Offering fraud: SEC v. Earthsource Minerals International, LLC, Civil Action No. 6:21-cv-06198 (W.D.N.Y.) is an action which names as defendants the firm, abundant Resource Development, LLLP, Jason Wendt, Armando Constabile, Premier Minerals International, LLC and Michael Palermo. The complaint centers on two offering frauds. The first raised about $5 million from 250 investors. Over a five-year period, beginning in 2014, Defendants Wendt and Costabille, through ESM and Abundant, convinced 234 investors to purchase over $4.7 million in securities. The funds were to be used in ESM’s mining business in Liberia. The scheme targeted Christian faith-based communities by claiming that a percentage of the profits would go to support humanitarian relief efforts in Liberia. The claims were false. The second began in 2015 and continued for about three years. Here Mr. Palermo and his firm, PMI with assistance from other Defendants, convinced 22 investors to buy over $500,0000 of PMI securities. The funds were to be invested in ESM’s mining business. The claims were false. The complaint alleges violations of Securities Act Section 17(a) and Exchange Act Section 10(b). Defendants resolved the matter, consenting to the entry of permanent injunctions based on the Sections cited in the complaint. In addition, Mr. Palermo will pay disgorgement of $340,005 along with prejudgment interest and a penalty of $125,000. Messrs. Wendt and Costabile agreed to each pay a penalty of $100,000. See Lit. Rel. No. 25040 (March 2, 2021).

False statement: SEC v. Starkweather, Civil Action No. 19-civ-05528 (E.D.N.Y.) is a previously filed action which names as defendants Michael J. Strarkweather and his firm, Andiamo Corporation. Mr. Starkweather, the CEO of the firm, had the firm issue a false press release announcing that the firm had developed a new cell phone. The announcement caused the stock price to increase significantly. In fact, there was no phone. In the time before the press release Mr. Starkweather took kickbacks from a stock promoter. The complaint alleged violations of Exchange Act Section 10(b). The final judgement entered against Mr. Starkweather permanently enjoined him from future violations of the Section cited in the complaint and imposed an officer and director bar. In the parallel criminal action brought by the U.S. Attorney’s Office for the Eastern District of New York, Mr. Starkweather pleaded guilty to one count of conspiracy to commit securities fraud. He was sentenced to three years of probation and 90 days of community service. He will also forfeit $15,900. See Lit. Rel. No. 25039 (March 1, 2021).

Singapore

Remarks: Edward S. Robinson, Deputy Managing Director, Economic Policy, Monetary Authority of Singapore, participated in a Fireside Chat at the Nomura ASEAN Conference (March 4, 2021), and provided his observations on current economic developments (here).

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Environmental issues; climate change; and environmental, social and governance issues or ESG. These issues are all the talk, at least since the Biden administration came to Washington and took over. The SEC, which has not updated its environmental disclosure requirements in a decade, suddenly cannot get enough.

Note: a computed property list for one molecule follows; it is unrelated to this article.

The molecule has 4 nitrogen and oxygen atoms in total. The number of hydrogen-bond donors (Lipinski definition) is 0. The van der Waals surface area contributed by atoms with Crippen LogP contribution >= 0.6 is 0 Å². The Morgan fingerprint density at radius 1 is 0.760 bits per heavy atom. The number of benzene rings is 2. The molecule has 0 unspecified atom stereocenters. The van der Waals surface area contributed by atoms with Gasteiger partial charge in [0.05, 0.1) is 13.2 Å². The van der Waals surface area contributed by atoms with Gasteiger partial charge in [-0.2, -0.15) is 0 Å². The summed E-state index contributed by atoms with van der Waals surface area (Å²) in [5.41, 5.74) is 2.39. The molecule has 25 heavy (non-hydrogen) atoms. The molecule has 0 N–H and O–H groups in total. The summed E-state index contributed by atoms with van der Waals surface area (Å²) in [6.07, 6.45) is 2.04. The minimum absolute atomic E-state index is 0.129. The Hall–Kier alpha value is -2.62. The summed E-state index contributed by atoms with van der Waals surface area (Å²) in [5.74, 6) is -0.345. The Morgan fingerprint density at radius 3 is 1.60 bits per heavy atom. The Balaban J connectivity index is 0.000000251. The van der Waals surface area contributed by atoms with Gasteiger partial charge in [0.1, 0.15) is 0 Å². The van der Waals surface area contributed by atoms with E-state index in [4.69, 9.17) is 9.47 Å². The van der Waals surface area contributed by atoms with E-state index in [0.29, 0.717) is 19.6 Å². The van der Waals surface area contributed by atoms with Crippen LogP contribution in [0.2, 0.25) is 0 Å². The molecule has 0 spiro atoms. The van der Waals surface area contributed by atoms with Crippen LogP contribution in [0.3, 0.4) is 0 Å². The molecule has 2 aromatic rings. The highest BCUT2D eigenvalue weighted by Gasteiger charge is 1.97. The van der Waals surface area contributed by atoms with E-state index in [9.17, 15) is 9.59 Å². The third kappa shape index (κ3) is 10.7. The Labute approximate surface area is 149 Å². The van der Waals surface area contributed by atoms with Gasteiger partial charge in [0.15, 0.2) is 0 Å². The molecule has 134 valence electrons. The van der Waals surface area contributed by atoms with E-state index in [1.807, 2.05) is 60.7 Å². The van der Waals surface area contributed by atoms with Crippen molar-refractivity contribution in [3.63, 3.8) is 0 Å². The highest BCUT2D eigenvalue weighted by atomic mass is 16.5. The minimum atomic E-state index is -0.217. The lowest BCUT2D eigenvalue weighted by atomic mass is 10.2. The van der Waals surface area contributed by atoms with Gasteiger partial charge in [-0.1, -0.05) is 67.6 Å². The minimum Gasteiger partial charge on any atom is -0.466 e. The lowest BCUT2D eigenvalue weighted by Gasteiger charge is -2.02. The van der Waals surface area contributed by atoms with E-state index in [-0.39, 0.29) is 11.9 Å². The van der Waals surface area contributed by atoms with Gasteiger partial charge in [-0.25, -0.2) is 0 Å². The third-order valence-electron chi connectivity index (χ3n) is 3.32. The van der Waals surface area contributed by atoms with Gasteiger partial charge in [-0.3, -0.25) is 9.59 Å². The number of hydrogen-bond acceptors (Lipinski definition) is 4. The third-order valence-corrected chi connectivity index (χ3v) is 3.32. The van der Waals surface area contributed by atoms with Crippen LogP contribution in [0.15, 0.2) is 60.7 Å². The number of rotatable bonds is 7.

Now the agency has a senior staff position dedicated to the environment. The Acting Chair directed the Division of Corporation Finance to review the out of date Commission disclosure standards. And, the Division of Enforcement entered the fray with a press release on March 4, 2021 announcing a new task force lead by the Division’s Acting Deputy Director named the Climate and ESG Task Force.

So what will Enforcement and its new task force do for the agency in the area of the environment? Three things. First, it will “identify any material gaps or misstatements in issuers’ disclosure of climate risks under existing rules. That should not take long since the disclosure standards are largely ineffective.

Second, the new enforcement group will analyze disclosure and compliance issues relating to investment advisers’ and funds’ ESG strategies,” according to the release. This could be an important function. Many funds have or are implementing climate related policies, investment strategies and approaches. Blackstone is, for example, a leader in this area.

Third, the “climate and ESG Task Force will evaluate and pursue tips, referrals, and whistleblower complaints on ESG related issues, and provide expertise and insight to teams working on ESG-related matters across the Division.” While this sounds like a potentially significant task, its actual meaning is at best elusive.

The hope here, however, is that all of these actions amount to more than what Commissioners Hester Peirce and Eland Roisman suggest in their comments published the same day as the Enforcement Release. While the two Commissioners express agreement with the new environmental – climate approach adopted recently by the agency, their view seems to be that moving forward little should be expected beyond what is currently happening: “we assume that the new initiative is simply a continuation of the work the staff has been doing for more than a decade . . .”

If the upshot of these initiatives is more of the same, the SEC would do better to just stop. World securities regulators are moving quickly to create the disclosure requirement necessary to effectively inform investors and the markets about the efforts of corporations, investment advisers, funds and others in the area of climate change and ESG as has been repeatedly recounted in articles in this space. Here is hoping that by the time of the U.N. Summit on these issues in the fall the Commission has decided to become a leader and not a follower in this critical area.